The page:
We're continuing to celebrate 136 years of faithful service to the people of the Diocese of Scranton and beyond by sharing our favorite throwback photos and historical memories. Today's photo highlights the changing facade of the Cathedral over the years.
The original church at Wyoming and Linden was begun in 1865 by Scranton's leading architect at the time, Joel Amsden. It marked the first time a professional talent was used locally in designing a Catholic church and the first time that something other thana s simple frame structure was envisioned.
He chose to construct a basilica type church featuring a classical Grecian style exterior. With brick outer walls and a slate roof, the 158 feet long and 68 feet wide building became one of the largest churches in the state.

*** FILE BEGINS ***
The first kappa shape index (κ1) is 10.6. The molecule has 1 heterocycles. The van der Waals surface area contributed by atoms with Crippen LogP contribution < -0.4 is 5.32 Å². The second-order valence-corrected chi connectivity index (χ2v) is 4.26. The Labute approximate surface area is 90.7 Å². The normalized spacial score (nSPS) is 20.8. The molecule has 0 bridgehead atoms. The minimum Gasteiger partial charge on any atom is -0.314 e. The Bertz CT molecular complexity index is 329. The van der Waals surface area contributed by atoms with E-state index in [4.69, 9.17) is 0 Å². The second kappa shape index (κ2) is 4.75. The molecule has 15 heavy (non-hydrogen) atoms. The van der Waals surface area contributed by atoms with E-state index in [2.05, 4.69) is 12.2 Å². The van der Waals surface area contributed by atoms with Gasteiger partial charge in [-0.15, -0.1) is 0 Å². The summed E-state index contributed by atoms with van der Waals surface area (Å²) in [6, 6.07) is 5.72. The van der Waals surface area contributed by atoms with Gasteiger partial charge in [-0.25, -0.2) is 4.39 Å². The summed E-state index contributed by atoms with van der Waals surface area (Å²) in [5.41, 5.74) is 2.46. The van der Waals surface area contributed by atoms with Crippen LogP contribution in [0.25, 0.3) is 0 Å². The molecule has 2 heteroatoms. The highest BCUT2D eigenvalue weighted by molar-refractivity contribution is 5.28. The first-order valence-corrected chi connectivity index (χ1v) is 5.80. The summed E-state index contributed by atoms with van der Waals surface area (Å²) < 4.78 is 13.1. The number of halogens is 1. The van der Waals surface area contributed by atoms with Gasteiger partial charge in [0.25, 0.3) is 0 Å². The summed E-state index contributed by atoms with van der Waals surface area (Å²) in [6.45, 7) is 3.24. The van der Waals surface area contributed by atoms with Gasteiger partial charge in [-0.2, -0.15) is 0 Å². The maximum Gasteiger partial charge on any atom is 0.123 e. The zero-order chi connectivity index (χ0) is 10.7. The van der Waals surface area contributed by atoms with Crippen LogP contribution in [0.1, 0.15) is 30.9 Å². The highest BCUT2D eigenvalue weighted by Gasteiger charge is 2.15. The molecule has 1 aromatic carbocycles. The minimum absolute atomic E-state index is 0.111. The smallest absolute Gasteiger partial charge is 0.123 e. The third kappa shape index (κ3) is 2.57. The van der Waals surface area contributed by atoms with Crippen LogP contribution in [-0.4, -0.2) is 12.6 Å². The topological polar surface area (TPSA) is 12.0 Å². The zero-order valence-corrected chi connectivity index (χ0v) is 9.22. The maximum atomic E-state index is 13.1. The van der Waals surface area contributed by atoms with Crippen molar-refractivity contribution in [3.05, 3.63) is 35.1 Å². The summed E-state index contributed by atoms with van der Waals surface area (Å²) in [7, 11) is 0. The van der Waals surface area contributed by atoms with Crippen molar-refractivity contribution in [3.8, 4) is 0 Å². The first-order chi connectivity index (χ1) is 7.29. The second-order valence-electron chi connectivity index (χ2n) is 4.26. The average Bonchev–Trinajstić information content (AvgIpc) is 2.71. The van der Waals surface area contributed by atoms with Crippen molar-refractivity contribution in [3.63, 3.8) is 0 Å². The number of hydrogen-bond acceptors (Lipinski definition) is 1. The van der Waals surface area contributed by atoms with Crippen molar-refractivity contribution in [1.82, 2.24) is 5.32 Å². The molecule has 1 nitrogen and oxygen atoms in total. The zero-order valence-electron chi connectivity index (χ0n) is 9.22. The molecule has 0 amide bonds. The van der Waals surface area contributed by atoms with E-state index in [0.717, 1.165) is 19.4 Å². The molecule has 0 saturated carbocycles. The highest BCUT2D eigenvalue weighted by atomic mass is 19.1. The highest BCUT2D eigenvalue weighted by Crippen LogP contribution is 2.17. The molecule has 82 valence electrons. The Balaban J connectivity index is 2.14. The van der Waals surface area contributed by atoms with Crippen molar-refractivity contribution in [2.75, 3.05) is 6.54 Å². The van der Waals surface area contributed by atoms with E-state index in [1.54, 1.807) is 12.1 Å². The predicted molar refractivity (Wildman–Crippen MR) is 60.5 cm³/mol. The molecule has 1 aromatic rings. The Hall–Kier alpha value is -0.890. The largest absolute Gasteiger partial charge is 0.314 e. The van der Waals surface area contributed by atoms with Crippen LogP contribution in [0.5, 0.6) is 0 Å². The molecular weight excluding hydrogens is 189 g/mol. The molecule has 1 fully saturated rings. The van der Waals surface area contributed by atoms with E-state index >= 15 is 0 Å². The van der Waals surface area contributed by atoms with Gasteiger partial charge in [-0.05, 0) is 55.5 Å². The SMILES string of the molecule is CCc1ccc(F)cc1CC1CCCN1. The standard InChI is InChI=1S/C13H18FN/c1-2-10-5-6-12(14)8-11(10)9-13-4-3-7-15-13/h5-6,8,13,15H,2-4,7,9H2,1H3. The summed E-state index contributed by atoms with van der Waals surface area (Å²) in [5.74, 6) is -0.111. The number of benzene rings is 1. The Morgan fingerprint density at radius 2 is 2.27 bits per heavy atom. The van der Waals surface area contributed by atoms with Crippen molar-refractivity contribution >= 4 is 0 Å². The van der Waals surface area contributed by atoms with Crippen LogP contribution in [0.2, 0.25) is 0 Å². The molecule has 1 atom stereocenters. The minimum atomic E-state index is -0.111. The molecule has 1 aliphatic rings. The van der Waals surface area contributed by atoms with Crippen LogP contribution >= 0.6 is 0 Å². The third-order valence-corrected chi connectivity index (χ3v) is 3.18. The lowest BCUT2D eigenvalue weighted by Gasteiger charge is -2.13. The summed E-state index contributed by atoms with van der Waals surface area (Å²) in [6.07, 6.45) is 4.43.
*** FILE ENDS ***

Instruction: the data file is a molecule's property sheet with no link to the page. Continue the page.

In 1884, Philadelphia architect Edwin Forrest Durang, a French Catholic, was hired to direct a project at a cost of $30,000 and chose a Second Empire style to express the new industrial wealth of the area at the time. One of the key decisions was to raise the two towers to a height that dominated the skyline, a symbolic act illustrating to the earthbound the glory of life in higher realms. It was at this time that side entrances were added to the building.
In 1921, the Cathedral was renovated once again which resulted, among other things, in the substantial change to the exterior entrance. This renovation, headed by architect John J. Howley saw the removal of the three arches resting on cast iron fluted Corinthian pillars. The architect felt that, while the columns kept the architectural feel of the interior of the church, it detracted from the otherwise impressive nature of the facade.
The front steps would now run the entire length of the front of the church. The material used for the steps, porch columns, and door frames was Indiana limestone which contrasted with the red brick. It was also during this renovation that the slate roof tiles were replaced by terra cotta tiles.